The company said it removed its app from the iTunes App Store because Foursquare, swayed by the controversy, disallowed the app's access to its geolocation API, thereby preventing the app from working properly. The app had been downloaded over 70,000 times.
I-Free defended itself in a statement provided to the Wall Street Journal. "Girls Around Me does not provide any data that is unavailable to the user when he uses his or her social network account, nor does it reveal any data that users did not share with others," the company said.
Girls Around Me might have been tasteless, juvenile, and cynical, but in that it has plenty of company. App stores are full of crassly conceived software. What it's not is creepy, a term used by Cult of Mac to describe the app.
Creepy implies intent. It would be creepy if i-Free designed its app to be used for stalking and harassment. But there isn't any evidence of that intent. Nor is there any evidence that the app has been involved in an actual case of harm.
Certainly, Girls Around Me could be used for stalking, but the same can be said of binoculars. Binoculars are a tool that might be creepy in certain people's hands. But mainly, they're just a tool with legitimate uses.
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Girls Around Me also is a tool, one that aggregates and correlates public data. Its primary crime appears to have been violating Foursquare's rules on aggregating API data from multiple locations. Most Internet users have probably committed a similar website rules violation at one time or another. Just as consumers gloss over privacy policies, i-Free's developers probably didn't read Foursquare's rules very closely.
Where does all this data come from? It's made available by users of Facebook and Foursquare. The thing that's really creepy about Girls Around Me is that it reveals people's proclivity for self-harm. Internet users had privacy before they started using social networks. Now they freak out when they see what can be done with the data they have so blithely shared.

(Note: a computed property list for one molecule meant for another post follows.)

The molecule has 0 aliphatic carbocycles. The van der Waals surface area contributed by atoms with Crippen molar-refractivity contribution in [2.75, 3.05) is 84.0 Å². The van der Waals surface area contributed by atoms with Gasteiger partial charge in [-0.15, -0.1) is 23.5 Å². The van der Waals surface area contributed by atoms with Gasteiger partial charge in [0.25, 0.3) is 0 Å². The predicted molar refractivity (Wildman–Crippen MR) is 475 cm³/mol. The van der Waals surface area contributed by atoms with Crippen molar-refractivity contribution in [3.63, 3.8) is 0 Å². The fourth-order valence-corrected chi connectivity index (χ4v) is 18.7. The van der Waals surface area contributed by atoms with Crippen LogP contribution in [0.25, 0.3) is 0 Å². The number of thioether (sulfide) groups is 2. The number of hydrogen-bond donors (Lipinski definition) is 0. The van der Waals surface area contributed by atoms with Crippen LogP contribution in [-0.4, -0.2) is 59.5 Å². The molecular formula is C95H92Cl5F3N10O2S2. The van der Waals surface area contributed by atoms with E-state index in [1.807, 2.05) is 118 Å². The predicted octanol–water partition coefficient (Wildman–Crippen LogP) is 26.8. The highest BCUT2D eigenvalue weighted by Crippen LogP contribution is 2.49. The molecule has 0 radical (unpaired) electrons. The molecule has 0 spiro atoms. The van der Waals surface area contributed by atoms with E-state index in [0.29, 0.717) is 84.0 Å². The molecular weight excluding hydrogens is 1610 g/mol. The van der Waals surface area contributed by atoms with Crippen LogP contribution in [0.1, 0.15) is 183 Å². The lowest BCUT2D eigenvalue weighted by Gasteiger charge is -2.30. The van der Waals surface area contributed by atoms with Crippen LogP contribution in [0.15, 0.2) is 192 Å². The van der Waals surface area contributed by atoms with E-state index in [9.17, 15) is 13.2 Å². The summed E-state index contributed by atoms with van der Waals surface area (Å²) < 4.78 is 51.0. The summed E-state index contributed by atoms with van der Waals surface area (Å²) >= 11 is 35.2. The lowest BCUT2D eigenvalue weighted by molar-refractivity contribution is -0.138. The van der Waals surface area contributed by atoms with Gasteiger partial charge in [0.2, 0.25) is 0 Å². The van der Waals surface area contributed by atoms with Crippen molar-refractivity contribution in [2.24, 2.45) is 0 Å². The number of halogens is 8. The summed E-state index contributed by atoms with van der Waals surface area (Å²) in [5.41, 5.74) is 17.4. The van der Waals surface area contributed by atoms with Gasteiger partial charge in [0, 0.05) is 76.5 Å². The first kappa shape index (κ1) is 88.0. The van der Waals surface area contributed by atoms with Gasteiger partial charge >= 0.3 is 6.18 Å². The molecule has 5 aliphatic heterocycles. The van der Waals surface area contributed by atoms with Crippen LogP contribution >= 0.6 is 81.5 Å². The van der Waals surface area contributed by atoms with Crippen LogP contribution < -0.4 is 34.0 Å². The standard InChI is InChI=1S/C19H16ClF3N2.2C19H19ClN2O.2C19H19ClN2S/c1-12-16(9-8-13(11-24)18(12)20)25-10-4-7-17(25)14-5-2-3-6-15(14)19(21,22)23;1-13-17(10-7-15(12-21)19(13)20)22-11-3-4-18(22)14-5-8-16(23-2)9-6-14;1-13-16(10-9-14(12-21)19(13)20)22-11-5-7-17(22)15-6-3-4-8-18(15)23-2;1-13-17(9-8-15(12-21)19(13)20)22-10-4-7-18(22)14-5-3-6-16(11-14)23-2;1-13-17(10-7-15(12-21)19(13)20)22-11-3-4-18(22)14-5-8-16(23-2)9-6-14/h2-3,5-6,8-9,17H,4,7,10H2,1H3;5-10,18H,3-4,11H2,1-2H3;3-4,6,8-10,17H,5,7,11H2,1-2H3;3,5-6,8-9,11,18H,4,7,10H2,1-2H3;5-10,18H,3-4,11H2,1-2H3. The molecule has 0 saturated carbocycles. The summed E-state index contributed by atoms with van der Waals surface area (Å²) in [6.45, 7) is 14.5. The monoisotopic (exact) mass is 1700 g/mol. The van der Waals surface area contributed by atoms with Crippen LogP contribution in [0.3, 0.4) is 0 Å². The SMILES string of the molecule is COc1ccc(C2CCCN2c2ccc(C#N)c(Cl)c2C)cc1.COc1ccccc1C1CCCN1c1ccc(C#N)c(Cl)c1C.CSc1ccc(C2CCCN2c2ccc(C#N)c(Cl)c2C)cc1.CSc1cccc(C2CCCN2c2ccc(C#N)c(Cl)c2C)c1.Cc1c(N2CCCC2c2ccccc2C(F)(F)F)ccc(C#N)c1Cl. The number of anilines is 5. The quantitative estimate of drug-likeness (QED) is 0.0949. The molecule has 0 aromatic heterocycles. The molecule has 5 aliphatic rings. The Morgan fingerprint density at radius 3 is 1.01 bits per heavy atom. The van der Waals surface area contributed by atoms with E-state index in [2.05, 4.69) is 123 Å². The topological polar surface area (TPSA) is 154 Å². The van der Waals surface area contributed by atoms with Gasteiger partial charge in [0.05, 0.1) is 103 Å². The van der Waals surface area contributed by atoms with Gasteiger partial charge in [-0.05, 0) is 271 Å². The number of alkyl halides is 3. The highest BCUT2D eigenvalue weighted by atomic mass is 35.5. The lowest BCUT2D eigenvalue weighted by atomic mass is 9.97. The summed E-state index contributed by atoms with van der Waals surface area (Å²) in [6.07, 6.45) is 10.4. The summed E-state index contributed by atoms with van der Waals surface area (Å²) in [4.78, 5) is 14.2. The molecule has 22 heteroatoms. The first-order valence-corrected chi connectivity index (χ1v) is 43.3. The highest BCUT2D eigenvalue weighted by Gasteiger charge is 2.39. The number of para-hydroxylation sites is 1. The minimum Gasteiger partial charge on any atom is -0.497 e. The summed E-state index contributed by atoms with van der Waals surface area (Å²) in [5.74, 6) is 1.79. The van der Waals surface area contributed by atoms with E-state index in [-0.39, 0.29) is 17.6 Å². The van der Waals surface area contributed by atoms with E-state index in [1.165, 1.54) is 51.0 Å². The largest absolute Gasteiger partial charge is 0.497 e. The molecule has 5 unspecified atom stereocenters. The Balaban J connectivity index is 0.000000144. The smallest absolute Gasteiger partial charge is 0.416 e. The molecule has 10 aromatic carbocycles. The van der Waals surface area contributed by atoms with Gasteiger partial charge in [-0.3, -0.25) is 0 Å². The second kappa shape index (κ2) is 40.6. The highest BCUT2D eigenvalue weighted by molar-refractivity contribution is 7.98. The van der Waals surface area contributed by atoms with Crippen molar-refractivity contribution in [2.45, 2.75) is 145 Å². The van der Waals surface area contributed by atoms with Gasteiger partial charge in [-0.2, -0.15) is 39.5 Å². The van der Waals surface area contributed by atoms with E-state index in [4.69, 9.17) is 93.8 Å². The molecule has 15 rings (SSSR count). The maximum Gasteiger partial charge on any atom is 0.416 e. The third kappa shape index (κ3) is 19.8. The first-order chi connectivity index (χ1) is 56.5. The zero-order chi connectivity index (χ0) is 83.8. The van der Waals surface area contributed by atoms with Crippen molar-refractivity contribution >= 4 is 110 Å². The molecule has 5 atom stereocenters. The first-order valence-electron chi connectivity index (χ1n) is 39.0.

The irony of this particular controversy is that it comes amid a far creepier revelation: According to documents obtained by the ACLU, law enforcement agencies routinely track people using cell phone data, often without warrants and with the cooperation of telecommunications companies--which generate revenue from customer data by charging service fees to law enforcement. You supply the data; your phone company gets paid.
Unlike aggregating public social network data, government scrutiny of cell phone data is a potential violation of constitutionally protected rights: The limited privacy rights enshrined in the U.S. Bill of Rights concern beliefs, home privacy, protection from government searches and seizures, and protection against self-incrimination. The protection against self-incrimination might as well be scrapped if participation in modern society entails unavoidable self-surveillance.
If you want creepy, consider this passage from a collection of documents compiled to help law enforcement personnel obtain cell phone data. It was posted by privacy researcher Christopher Soghoian. Though it is unattributed, the passage also appears in a 2006 newsletter posted in April 2011, where it's credited to California Deputy Attorney General Robert Morgester.
"Cellular phones have become the virtual biographer of our daily activities," Morgester wrote. "It [sic] tracks who we talk to and where we are. It will log calls, take pictures, and keep our contact list close at hand. In short it has become an indispensable piece of evidence in a criminal investigation."
The question we should be asking is not whether Girls Around Me encourages stalking. It's whether we as users of technology can have privacy if we choose it. Or is the unwritten rule of a mobile service contract that we shall submit a full account of our activities to be documented by our virtual biographer?